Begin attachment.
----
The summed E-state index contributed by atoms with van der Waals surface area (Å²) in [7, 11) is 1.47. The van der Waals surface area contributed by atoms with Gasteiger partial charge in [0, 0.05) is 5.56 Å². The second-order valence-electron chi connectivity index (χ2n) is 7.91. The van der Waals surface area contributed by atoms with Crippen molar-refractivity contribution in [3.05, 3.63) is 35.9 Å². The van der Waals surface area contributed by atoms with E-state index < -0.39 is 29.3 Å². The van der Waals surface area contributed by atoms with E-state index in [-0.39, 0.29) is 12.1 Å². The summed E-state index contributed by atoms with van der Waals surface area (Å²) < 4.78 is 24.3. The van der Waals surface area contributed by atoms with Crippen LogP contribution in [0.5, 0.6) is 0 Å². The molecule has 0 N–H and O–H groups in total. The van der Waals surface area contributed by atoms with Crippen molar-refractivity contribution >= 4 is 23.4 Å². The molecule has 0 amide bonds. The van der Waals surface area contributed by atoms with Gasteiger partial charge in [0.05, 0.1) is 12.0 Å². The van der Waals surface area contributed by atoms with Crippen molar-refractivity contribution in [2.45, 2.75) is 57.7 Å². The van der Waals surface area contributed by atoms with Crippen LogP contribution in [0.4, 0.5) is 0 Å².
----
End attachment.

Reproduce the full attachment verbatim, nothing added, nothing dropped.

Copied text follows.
The summed E-state index contributed by atoms with van der Waals surface area (Å²) in [7, 11) is 1.47. The van der Waals surface area contributed by atoms with Gasteiger partial charge in [0, 0.05) is 5.56 Å². The second-order valence-electron chi connectivity index (χ2n) is 7.91. The van der Waals surface area contributed by atoms with Crippen molar-refractivity contribution in [3.05, 3.63) is 35.9 Å². The van der Waals surface area contributed by atoms with E-state index < -0.39 is 29.3 Å². The van der Waals surface area contributed by atoms with E-state index in [-0.39, 0.29) is 12.1 Å². The summed E-state index contributed by atoms with van der Waals surface area (Å²) < 4.78 is 24.3. The van der Waals surface area contributed by atoms with Crippen LogP contribution in [0.5, 0.6) is 0 Å². The molecule has 0 N–H and O–H groups in total. The van der Waals surface area contributed by atoms with Crippen molar-refractivity contribution >= 4 is 23.4 Å². The molecule has 0 amide bonds. The van der Waals surface area contributed by atoms with Gasteiger partial charge in [0.05, 0.1) is 12.0 Å². The van der Waals surface area contributed by atoms with Crippen molar-refractivity contribution in [2.45, 2.75) is 57.7 Å². The van der Waals surface area contributed by atoms with Crippen LogP contribution in [0.4, 0.5) is 0 Å².